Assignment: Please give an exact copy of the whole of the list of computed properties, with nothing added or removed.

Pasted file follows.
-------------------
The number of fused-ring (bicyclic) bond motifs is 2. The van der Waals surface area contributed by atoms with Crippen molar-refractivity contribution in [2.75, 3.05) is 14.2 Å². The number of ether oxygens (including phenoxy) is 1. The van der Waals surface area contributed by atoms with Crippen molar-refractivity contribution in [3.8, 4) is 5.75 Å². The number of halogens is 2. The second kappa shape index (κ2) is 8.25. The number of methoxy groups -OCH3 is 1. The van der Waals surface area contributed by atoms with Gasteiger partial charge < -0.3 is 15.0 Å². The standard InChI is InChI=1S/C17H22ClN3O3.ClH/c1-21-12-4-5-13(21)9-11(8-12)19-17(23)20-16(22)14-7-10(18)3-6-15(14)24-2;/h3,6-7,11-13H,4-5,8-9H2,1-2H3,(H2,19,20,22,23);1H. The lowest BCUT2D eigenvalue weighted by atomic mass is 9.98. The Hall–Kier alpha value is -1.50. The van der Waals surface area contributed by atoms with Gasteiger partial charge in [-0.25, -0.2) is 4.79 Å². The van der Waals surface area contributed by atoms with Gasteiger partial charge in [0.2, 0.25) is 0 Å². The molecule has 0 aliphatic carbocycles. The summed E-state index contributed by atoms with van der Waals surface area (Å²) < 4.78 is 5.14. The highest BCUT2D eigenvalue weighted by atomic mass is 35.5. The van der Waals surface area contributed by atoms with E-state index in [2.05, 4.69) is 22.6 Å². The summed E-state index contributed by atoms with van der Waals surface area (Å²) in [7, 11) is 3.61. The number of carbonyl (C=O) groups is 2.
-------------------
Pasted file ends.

The number of fused-ring (bicyclic) bond motifs is 2. The van der Waals surface area contributed by atoms with Crippen molar-refractivity contribution in [2.75, 3.05) is 14.2 Å². The number of ether oxygens (including phenoxy) is 1. The van der Waals surface area contributed by atoms with Crippen molar-refractivity contribution in [3.8, 4) is 5.75 Å². The number of halogens is 2. The second kappa shape index (κ2) is 8.25. The number of methoxy groups -OCH3 is 1. The van der Waals surface area contributed by atoms with Gasteiger partial charge < -0.3 is 15.0 Å². The standard InChI is InChI=1S/C17H22ClN3O3.ClH/c1-21-12-4-5-13(21)9-11(8-12)19-17(23)20-16(22)14-7-10(18)3-6-15(14)24-2;/h3,6-7,11-13H,4-5,8-9H2,1-2H3,(H2,19,20,22,23);1H. The lowest BCUT2D eigenvalue weighted by atomic mass is 9.98. The Hall–Kier alpha value is -1.50. The van der Waals surface area contributed by atoms with Gasteiger partial charge in [-0.25, -0.2) is 4.79 Å². The van der Waals surface area contributed by atoms with Gasteiger partial charge in [0.2, 0.25) is 0 Å². The molecule has 0 aliphatic carbocycles. The summed E-state index contributed by atoms with van der Waals surface area (Å²) < 4.78 is 5.14. The highest BCUT2D eigenvalue weighted by atomic mass is 35.5. The van der Waals surface area contributed by atoms with E-state index in [2.05, 4.69) is 22.6 Å². The summed E-state index contributed by atoms with van der Waals surface area (Å²) in [7, 11) is 3.61. The number of carbonyl (C=O) groups is 2.